Bourdain’s straight-forward storytelling displays his magnetic personality. His stories simultaneously exalt and demonize the kitchen as if it was ethereal and evil. Bourdain convinces me that my restaurant visits should never conclude in the ordering chicken or fish on a Monday; he reveals that my carefully cooked dish passed through the hands of undocumented immigrants; he also divulges the dark secret about my perfectly cooked sourdough bread: it was crafted by the hands of a drug addict. “Never fear,” he hypothetically declares! Your meal tastes great! Plus, Bourdain controls his kitchen like a demanding demigod – although nowhere near as perfect.
Concerning his operation, Bourdain proudly proclaims,
“But God protects fools and drunks, and we were certainly both foolish and drunk much of the time” (51).
Revisionist History or You Didn’t Think I’d Try Another Pun Did You?
Despite his raw and gritty style, Bourdain’s tome is inconsistent. The book feels like an autobiography as it flows in chronological order, but the writing lacks description when it moves from era to era. I found myself at times imagining Bourdain in a specific era and suddenly he mentions using a cell phone or laptop. The images created in my head around his story begin to feel false as I edit them into the correct era.
However, Kitchen Confidential provides an informative view into an industry typically concealed behind the walls of customer service. If you wish to maintain the illusory perception that the chef stands behind the curtains focusing on the finishing touches of your blandly ordered meal, I guarantee this book is not for you. On the other hand, if you enjoy No Reservations , wish to sit down with Bourdain at a greasy spoon, and are prepared for his verbal onslaught, I recommend this book.
Thursday, November 4, 2010
The Walking Dead produced by Frank Darabont, Gale Anne Hurd, David Alpert, Robert Kirkman, and Charles H. Eglee (Circle of Confusion and Valhalla Motion Pictures, airs Sunday nights on AMC)
Starring Andrew Lincoln, Jon Bernthal, Sarah Wayne Callies, Laurie Holden, Jeffrey DeMunn, Steven Yeun, and Chandler Riggs.
In an effort to proclaim full disclosure, I must admit that I am not much of a zombie fan.
This sub-genre of horror has always seemed low budget, poorly written, and weakly acted. Zombie films typically depict the survival instinct at a basic level. Although this theme is entertaining on a “what if” level, the zombie theme is incapable of constructing the dramatic subtleties that differentiate fantastic movies from standard run-of-the-mill productions.
Where Are We?
Last night’s premier of AMC’s the Walking Dead, however, destroys my preconceived notions about zombie narratives. The story begins with the protagonist, Sheriff’s deputy Rick Grimes (played by Andrew Lincoln), receiving the damaging end of a bullet that results in a comatose state. Deputy Grimes awakes to the blinking lights of an abandoned hospital. This portion of the narrative leads me to the first differentiating factor in this show from other zombie stories: the apocalyptic infestation already occurred. Similar to I am Legend, the rise of the walking dead is only influential to the extent that it effects the current time. In other words, the Walking Dead focuses on the result of the zombie inflicted world rather than the cause of it.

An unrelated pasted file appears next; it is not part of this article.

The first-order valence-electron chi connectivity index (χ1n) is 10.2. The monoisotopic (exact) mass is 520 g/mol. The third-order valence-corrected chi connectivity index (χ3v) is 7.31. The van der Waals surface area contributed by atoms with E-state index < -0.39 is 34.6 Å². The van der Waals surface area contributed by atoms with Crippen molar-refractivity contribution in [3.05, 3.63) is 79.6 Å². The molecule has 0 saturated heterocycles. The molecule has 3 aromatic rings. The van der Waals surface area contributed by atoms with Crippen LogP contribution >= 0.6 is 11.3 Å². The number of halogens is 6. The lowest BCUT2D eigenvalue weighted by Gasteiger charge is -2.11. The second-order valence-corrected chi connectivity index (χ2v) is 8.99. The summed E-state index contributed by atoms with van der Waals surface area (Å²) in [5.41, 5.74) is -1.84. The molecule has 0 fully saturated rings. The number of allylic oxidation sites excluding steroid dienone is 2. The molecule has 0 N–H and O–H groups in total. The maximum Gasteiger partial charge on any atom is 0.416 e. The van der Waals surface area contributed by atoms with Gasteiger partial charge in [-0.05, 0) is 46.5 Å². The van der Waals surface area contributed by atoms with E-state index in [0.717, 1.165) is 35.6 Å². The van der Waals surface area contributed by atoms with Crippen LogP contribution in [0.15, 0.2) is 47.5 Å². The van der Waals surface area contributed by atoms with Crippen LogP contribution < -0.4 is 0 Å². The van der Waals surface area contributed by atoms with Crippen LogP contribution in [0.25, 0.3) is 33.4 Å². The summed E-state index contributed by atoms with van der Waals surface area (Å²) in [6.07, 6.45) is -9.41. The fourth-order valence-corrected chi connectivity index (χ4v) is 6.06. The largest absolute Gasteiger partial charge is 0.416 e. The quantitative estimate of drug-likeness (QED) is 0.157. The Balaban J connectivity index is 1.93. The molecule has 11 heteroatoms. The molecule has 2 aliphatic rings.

Later in the pilot episode and after Deputy Grimes realizes the drastic differences in the new world he inhabits, he begins an expedition to Atlanta, the urban hub of the region. Having heard that the military commandeered Atlanta as a safe spot from zombies and infection, Grimes travels toward the city broadcasting on emergency channels in hopes of connecting with other human beings. Unbeknownst to him, Grimes’ broadcasts are received by a remnant hiding in the woods. Sadly, the group’s pleas for Grimes to avoid Atlanta fall on deaf ears as he treks toward a city not blockaded for safety but instead overrun by zombies.
Can’t Tell the City from the Woods
I found this urban versus agrarian theme fascinating. By densely placing danger at the heart of an urban center and simultaneously suggesting that wilderness is a refuge, The Walking Dead critiques the human tendency to congregate in urban areas. The density of a population forces it to rely heavily on each other for production. One person might boast a prodigious talent for clothes making, while another might grow the best apples. If each person agrees to specialize and then trade the extras, economic theory proclaims that the society is capable of producing more. However, such production trade-offs force society into dependency. If one section fails, the whole economy falls apart.
In contrast, the pastoral view of wilderness transforms human dependency to a reliance on nature. The post-apocalyptic world of the Walking Dead infers the dangers of urbanized human culture and the positive qualities of an agrarian lifestyle.
Episode one of the Walking Dead intrigued me both for its starting point in a world already broken and also its depiction of urban and rural relationships. I excitedly await the second episode and recommend the series to you provided you can stomach the zombie theme.
Monday, November 1, 2010
A couple weeks ago, I happened upon this article at the Huffington Post. In summary, the author of the article interviewed two popular novelists – Jodi Picoult and Jennifer Weiner – about literary fiction and the critically praised novel, Freedom, by Jonathan Franzen. Both Picoult and Weiner criticize publishers and reviewers alike for exalting a novel about a broken family while avoiding similarly-themed novels by female authors. Simply put, when men write about family, their books are considered literary fiction; when women write about family, their books are labeled romance.
Looking at my library, it is extremely male dominant. My library coupled with Picoult and Weiner’s revelation makes me particularly troubled. I want to read well-written books no matter the race, creed, or gender of the author. Yet the way publishers promote their books, I have subconsciously gravitated to the “literary fiction” genre which is dominated by men. When I observe my tendencies in music, my tastes are much more evenly divided highlighting both men and women artists. I believe the equal division is a result of music being marketed to a broad audience instead of being promoted to a targeted audience. Thus I believe that novels written by women sparsely populate my bookshelf not because I have no desire to read them, but because I am unable to differentiate between a crappy romance novel and a well-written novel.
Thus, I believe it is time to change my tactics. What are your favorite books written by female authors? I would love to put them on my wish list.